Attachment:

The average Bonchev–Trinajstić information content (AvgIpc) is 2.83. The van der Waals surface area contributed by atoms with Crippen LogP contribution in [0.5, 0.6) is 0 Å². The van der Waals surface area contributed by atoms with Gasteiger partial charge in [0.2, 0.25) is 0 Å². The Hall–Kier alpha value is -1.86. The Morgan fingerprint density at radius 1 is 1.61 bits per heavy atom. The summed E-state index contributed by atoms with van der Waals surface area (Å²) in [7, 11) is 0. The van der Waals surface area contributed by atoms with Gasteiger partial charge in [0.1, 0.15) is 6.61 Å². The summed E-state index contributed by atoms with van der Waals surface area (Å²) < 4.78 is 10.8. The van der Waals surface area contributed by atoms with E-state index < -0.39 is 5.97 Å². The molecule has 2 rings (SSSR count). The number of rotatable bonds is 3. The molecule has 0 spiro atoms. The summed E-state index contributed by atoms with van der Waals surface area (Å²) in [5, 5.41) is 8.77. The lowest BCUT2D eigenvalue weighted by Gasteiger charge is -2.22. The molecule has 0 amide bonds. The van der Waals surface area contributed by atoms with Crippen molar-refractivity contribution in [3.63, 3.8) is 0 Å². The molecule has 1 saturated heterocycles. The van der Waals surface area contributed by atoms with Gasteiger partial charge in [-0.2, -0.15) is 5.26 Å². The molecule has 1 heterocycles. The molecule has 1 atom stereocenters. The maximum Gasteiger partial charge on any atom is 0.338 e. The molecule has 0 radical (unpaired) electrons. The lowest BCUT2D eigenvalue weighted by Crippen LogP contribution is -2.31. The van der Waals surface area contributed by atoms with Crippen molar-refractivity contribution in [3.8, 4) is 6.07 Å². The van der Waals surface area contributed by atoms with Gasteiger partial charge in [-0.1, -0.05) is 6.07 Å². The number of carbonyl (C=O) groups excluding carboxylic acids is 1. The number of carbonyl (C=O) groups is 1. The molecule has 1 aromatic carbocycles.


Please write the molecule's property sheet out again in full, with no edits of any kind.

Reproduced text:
The average Bonchev–Trinajstić information content (AvgIpc) is 2.83. The van der Waals surface area contributed by atoms with Crippen LogP contribution in [0.5, 0.6) is 0 Å². The van der Waals surface area contributed by atoms with Gasteiger partial charge in [0.2, 0.25) is 0 Å². The Hall–Kier alpha value is -1.86. The Morgan fingerprint density at radius 1 is 1.61 bits per heavy atom. The summed E-state index contributed by atoms with van der Waals surface area (Å²) in [7, 11) is 0. The van der Waals surface area contributed by atoms with Gasteiger partial charge in [0.1, 0.15) is 6.61 Å². The summed E-state index contributed by atoms with van der Waals surface area (Å²) < 4.78 is 10.8. The van der Waals surface area contributed by atoms with E-state index < -0.39 is 5.97 Å². The molecule has 2 rings (SSSR count). The number of rotatable bonds is 3. The molecule has 0 spiro atoms. The summed E-state index contributed by atoms with van der Waals surface area (Å²) in [5, 5.41) is 8.77. The lowest BCUT2D eigenvalue weighted by Gasteiger charge is -2.22. The molecule has 0 amide bonds. The van der Waals surface area contributed by atoms with Crippen molar-refractivity contribution in [3.63, 3.8) is 0 Å². The molecule has 1 saturated heterocycles. The van der Waals surface area contributed by atoms with Gasteiger partial charge in [-0.2, -0.15) is 5.26 Å². The molecule has 1 heterocycles. The molecule has 1 atom stereocenters. The maximum Gasteiger partial charge on any atom is 0.338 e. The molecule has 0 radical (unpaired) electrons. The lowest BCUT2D eigenvalue weighted by Crippen LogP contribution is -2.31. The van der Waals surface area contributed by atoms with Crippen molar-refractivity contribution in [3.8, 4) is 6.07 Å². The van der Waals surface area contributed by atoms with Gasteiger partial charge in [-0.1, -0.05) is 6.07 Å². The number of carbonyl (C=O) groups excluding carboxylic acids is 1. The number of carbonyl (C=O) groups is 1. The molecule has 1 aromatic carbocycles.